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An encapsulation of diverse artistic expression in Arabicity: Contemporary Arab Art Open in fullscreen

Ramona Wadi

An encapsulation of diverse artistic expression in Arabicity: Contemporary Arab Art

Arabicity: Contemporary Arab Art recognises the trajectories of wars and their aftermaths

Date of publication: 18 September, 2019

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Book Club: The artworks featured in this book are bound by common themes, from Palestinian dispossession by Zionist colonisation, to the war in Iraq and repercussions of the Arab Spring.
The beauty of art lies in its defiance of chronology. Arabicity: Contemporary Arab Art (Saqi Books, 2019) recognises the trajectories of wars and their aftermaths, yet immediately delves into what remains relevant for the artists and public.

Colonial impositions and foreign interventions in the Middle East have wrought changes that impacted Arab societies, as the people have been forced to navigate between extremities, or dissonances, as a result of violence.

In her essay, editor Rose Issa describes the collection of artworks in the book thus: "The artworks reflect complex relations between East and West, past and present, fiction and reality, and examine the encounter between these worlds … From chaos, the have discovered what endures."

The artworks featured in this book are bound by common themes, notably identity and displacement.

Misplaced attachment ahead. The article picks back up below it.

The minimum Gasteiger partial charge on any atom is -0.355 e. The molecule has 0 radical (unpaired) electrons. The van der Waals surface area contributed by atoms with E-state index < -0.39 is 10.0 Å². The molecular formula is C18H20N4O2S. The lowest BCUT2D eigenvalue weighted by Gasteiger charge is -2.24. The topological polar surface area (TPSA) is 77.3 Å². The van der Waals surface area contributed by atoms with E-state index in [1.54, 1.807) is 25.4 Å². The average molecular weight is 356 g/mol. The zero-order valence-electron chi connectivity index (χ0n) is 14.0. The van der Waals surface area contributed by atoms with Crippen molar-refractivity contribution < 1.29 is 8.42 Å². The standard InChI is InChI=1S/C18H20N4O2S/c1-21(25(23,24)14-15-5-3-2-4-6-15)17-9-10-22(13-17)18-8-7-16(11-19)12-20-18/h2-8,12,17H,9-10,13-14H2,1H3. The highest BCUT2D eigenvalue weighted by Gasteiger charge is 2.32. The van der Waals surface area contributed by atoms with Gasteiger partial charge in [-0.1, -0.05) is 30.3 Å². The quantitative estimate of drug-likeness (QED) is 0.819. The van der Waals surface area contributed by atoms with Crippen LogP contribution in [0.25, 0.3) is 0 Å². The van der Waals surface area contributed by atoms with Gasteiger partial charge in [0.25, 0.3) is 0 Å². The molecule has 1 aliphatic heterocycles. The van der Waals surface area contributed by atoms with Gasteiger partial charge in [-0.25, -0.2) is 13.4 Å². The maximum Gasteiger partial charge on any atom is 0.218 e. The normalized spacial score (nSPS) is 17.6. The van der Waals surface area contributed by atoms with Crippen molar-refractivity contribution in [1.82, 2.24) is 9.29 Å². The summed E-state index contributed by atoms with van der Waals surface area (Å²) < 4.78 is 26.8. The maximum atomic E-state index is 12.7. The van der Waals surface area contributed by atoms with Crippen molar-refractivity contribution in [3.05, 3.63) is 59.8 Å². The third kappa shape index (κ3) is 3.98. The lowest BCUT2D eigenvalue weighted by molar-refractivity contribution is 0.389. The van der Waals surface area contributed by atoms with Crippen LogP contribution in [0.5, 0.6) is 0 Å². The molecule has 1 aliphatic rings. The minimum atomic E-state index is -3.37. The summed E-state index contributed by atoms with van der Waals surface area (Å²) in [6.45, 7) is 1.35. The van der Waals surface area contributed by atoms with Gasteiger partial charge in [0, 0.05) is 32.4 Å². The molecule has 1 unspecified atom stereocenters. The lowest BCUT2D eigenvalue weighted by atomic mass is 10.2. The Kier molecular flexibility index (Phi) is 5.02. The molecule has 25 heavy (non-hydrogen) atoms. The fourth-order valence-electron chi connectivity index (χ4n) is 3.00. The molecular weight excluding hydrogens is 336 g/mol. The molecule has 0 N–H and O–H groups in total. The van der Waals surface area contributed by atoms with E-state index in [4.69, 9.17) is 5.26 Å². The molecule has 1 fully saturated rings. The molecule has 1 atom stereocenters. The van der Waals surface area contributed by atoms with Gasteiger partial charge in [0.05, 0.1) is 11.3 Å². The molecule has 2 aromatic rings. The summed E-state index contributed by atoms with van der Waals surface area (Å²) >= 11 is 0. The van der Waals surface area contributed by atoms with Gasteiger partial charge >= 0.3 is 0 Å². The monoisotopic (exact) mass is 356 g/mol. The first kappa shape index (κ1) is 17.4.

From Palestinian dispossession by Zionist colonisation, to the war in Iraq and the repercussions of the Arab Spring, artists have explored the dynamics of what was left after the ravaging violence, as well as their struggles in the perpetually changing political landscape.  

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Political failures and Western intervention have triggered an outpouring of artistic expression that will not be contained.  

This artistic consciousness is summed up in Georges Corm's essay: "What the Western powers did not succeed in achieving, however, was suppressing cultural activity in the Arab World."

In suffering dispossession and the destruction of their region, Arab artists have lived and experienced contradictions in coming to terms with their changing landscapes and lives.

Bridging the gap between the past and the evolving present is at once a question of identity and how this identity relates to realities in which the artist has no other option but to remember.

Michket Krifa notes, "The acts of remembrance become acts of resistance, replacing the spell of loss and chaos with the power of imagination and creativity."

In this collection, the artists' voyage through vulnerability is evident. 

The contrast between the perils faced by refugees and the material used for his depictions – steel – reflects not only the harsh conditions but also Palestinian resilience

Palestinian artwork, for example, such as that of Abdul Rahman Katanani, explores the realities of Palestinian refugees, using recycled material. The contrast between the perils faced by refugees and the material used for his depictions – steel – reflects not only the harsh conditions but also Palestinian resilience.

After Six Days & We Will Be Back, Inshallah is a poignant installation that asserts the temporary concept of exile as perceived by Palestinian refugees, only to discover their leaving became a forced, permanent inscription.